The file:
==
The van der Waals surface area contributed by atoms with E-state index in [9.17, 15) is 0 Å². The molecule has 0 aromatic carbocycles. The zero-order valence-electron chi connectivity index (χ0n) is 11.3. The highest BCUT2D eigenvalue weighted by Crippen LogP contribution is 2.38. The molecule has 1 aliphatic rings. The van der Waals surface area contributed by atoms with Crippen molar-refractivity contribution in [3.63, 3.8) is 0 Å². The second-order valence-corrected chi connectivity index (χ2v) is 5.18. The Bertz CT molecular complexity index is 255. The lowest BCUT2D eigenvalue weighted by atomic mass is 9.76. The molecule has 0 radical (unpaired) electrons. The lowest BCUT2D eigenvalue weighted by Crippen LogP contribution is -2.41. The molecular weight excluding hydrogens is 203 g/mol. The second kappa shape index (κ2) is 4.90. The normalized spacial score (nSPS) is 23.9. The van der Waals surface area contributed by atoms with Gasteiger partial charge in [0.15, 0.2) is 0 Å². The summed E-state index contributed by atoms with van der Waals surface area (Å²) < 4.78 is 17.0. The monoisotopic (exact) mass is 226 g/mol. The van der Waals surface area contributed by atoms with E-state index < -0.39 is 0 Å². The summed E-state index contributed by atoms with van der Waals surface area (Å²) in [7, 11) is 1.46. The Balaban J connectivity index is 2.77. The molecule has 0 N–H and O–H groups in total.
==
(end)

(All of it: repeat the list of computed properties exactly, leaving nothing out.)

The van der Waals surface area contributed by atoms with E-state index in [9.17, 15) is 0 Å². The molecule has 0 aromatic carbocycles. The zero-order valence-electron chi connectivity index (χ0n) is 11.3. The highest BCUT2D eigenvalue weighted by Crippen LogP contribution is 2.38. The molecule has 1 aliphatic rings. The van der Waals surface area contributed by atoms with Crippen molar-refractivity contribution in [3.63, 3.8) is 0 Å². The second-order valence-corrected chi connectivity index (χ2v) is 5.18. The Bertz CT molecular complexity index is 255. The lowest BCUT2D eigenvalue weighted by atomic mass is 9.76. The molecule has 0 radical (unpaired) electrons. The lowest BCUT2D eigenvalue weighted by Crippen LogP contribution is -2.41. The molecular weight excluding hydrogens is 203 g/mol. The second kappa shape index (κ2) is 4.90. The normalized spacial score (nSPS) is 23.9. The van der Waals surface area contributed by atoms with Gasteiger partial charge in [0.15, 0.2) is 0 Å². The summed E-state index contributed by atoms with van der Waals surface area (Å²) < 4.78 is 17.0. The monoisotopic (exact) mass is 226 g/mol. The van der Waals surface area contributed by atoms with E-state index < -0.39 is 0 Å². The summed E-state index contributed by atoms with van der Waals surface area (Å²) in [7, 11) is 1.46. The Balaban J connectivity index is 2.77. The molecule has 0 N–H and O–H groups in total.